Welcome back for another episode in the pattern series! This will also be the last article about Design Patterns, since I've finished reading the Head First Design Patterns book :)
It's been a very interesting journey, lots of new patterns learned, lots of knowledge gained, and now it's time to apply them in real projects.
As a summary, the overview of all articles about patterns, including the one we're going to see today:
- Long Absence - Design Patterns
- Design Patterns - Strategy Pattern
- Design Patterns - Observer Pattern
- Design Patterns - Observer/Event Pattern
- Design Patterns - Decorator Pattern
- Design Patterns - Factory Method Pattern
- Design Patterns - Abstract Factory Pattern
- Design Patterns - Singleton Pattern
- Design Patterns - Generic Singleton Pattern
- Design Patterns - Command Pattern
- Design Patterns - Adapter Pattern
- Design Patterns - Facade Pattern
- Design Patterns - Template Method Pattern
- Design Patterns - Iterator Pattern
- Design Patterns - Composite Pattern
- Design Patterns - State Pattern
- Design Patterns - Proxy Pattern
Let's get started! Make sure you're seated comfortable, it's going to be a long one today!
The definiton, as usual: "Provide a surrogate or placeholder for another object to control access to it."
A new request popped up, we need to add in a multiplayer option in our game, featuring a Lobby where users can get in touch with each other. This lobby is going to be running on another machine, or in our case, just another console application to illustrate it.
First of all, we're going to start by adding an interface ILobby to define our lobby.
We'll place this interface in a seperate library, to better illustrate the Proxy Pattern later on. This way you can clearly see on which machine a specific piece of code is located.
Time to create our actual Lobby implementation! As mentioned before, we will create this in a seperate project to clearly show the code for the Lobby is not located on the same machine as our main client.
A very simple Lobby implementation, containing nothing more than a List<string> of Users.
At this stage, we can have our Lobby on one machine, but how do we add users to it from another machine?
This is where the Proxy Pattern comes looking!
Just to make one thing clear, the Proxy pattern comes in many different shapes, we're using it to give a client access to a remote object, by means of a placeholder, reminds you of the definition, doesn't it?
In our case, it's called a 'remote proxy', there is also a 'virtual proxy', a 'protection proxy' and more.
A virtual proxy can for example serve as a placeholder for an object which is expensive to create, if you want to retrieve an image over the internet, you could display an icon via a proxy while the real image is loading in the background.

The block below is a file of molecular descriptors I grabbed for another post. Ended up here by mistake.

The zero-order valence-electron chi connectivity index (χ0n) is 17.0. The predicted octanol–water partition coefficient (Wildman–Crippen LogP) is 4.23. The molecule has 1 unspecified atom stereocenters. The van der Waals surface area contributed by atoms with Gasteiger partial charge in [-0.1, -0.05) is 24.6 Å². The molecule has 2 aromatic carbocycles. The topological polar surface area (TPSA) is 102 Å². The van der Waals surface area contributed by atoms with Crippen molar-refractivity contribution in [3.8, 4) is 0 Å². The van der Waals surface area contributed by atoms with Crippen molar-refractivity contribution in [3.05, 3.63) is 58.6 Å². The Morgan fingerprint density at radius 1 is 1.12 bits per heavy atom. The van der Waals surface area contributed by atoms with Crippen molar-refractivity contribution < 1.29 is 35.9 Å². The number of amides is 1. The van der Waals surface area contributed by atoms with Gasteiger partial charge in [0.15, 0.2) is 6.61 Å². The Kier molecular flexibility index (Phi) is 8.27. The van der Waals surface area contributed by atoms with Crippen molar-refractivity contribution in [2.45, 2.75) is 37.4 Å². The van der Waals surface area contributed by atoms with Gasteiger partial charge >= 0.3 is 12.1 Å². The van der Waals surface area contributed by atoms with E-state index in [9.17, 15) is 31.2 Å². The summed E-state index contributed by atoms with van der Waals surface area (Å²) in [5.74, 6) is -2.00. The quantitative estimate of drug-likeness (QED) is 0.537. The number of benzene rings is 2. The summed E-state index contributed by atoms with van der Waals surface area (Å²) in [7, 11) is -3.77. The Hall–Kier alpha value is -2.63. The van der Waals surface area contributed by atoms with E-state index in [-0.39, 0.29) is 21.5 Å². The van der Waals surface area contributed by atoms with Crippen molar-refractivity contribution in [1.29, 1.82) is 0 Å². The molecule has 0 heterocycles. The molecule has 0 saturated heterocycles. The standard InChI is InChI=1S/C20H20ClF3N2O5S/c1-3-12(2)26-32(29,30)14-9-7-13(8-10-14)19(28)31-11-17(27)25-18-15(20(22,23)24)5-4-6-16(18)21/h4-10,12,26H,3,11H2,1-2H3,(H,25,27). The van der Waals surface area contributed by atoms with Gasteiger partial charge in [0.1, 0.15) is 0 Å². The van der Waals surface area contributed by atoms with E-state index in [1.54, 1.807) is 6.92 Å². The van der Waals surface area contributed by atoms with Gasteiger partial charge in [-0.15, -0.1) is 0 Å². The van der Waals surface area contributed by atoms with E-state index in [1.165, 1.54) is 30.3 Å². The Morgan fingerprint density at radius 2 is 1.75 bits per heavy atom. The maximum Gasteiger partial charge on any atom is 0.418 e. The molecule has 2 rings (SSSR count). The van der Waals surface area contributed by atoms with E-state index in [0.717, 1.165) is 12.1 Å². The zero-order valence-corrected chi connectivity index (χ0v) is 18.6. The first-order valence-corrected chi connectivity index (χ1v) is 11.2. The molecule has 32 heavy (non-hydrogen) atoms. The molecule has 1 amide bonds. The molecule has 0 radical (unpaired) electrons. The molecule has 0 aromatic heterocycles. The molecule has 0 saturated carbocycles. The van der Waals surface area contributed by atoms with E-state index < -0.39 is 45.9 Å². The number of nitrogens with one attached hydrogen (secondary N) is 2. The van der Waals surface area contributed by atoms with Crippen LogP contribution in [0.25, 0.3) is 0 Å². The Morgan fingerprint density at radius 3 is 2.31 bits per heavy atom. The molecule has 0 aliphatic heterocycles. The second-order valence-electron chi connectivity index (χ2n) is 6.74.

So, let's create this placeholder on the client side.
By placing a reference to our previously created ILobby, this proxy allows our client to work with, what it believes to be, a real lobby object. In reality however, their is no Lobby implementation in our client code at all, it is merely a placeholder which implements the correct interface. You might have noticed the notion of a Socket already :)
Our proxy object might implement the correct ILobby interface, if we want it working, we will eventually need to call our real Lobby object.
In a first step this is done using sockets to connect to the server and communicate with the real object. Before you go screaming .NET Remoting, hold your horses! This is meant to illustrate what is going on behind the scenes with a remote proxy.
When you're coming from the Java world, you might have heard people mentioning a Skeleton. This is not something creepy, but simply a class on the server side which intercepts call from the Proxy, talks to the real object and sends the results back.
Here's a small part of our Skeleton code:
As you can see, the Proxy talks to the Skeleton, which talks to the Real Object, after which it sends the response back over the wire.
When we put all of this in action, we see the following happening:
Our main client talked to a remote Lobby and registered some users, great!
Now that we've seen how a proxy serves as a placeholder, it's time to clean this code and get rid of all the socket stuff. Just a note, all the socket stuff in the project is highly unstable and not meant for production! Don't use it!! It's only meant for demo purposes :)
Let's work on the server side first by removing the Skeleton code, referencing System.Runtime.Remoting, and letting our Lobby class inherit MarshalByRefObject.
Last step needed for our server is to expose the Lobby object through Remoting, which is nothing more than having something like our previous Skeleton code hidden behind the scenes.
The only thing left to do now is to remove the Proxy class from our main project, and use Remoting to get an instance of ILobby, which acts as a proxy behind the scenes.
Resulting output when we run this version? Exactly the same! But a lot less work to implement :)
And that's it, another pattern in our heads!
I've uploaded the solution again to have a look at. When you run it, make sure your run the GameServer first, unblock it on your Windows Firewall, and then run the Proxy project.
Well, that's it, the last part of my series. I hope you liked them and learned a lot from it. Be sure to keep on visiting for some other tech subjects coming up soon.
See you soon!
Some additional information on the Proxy Pattern: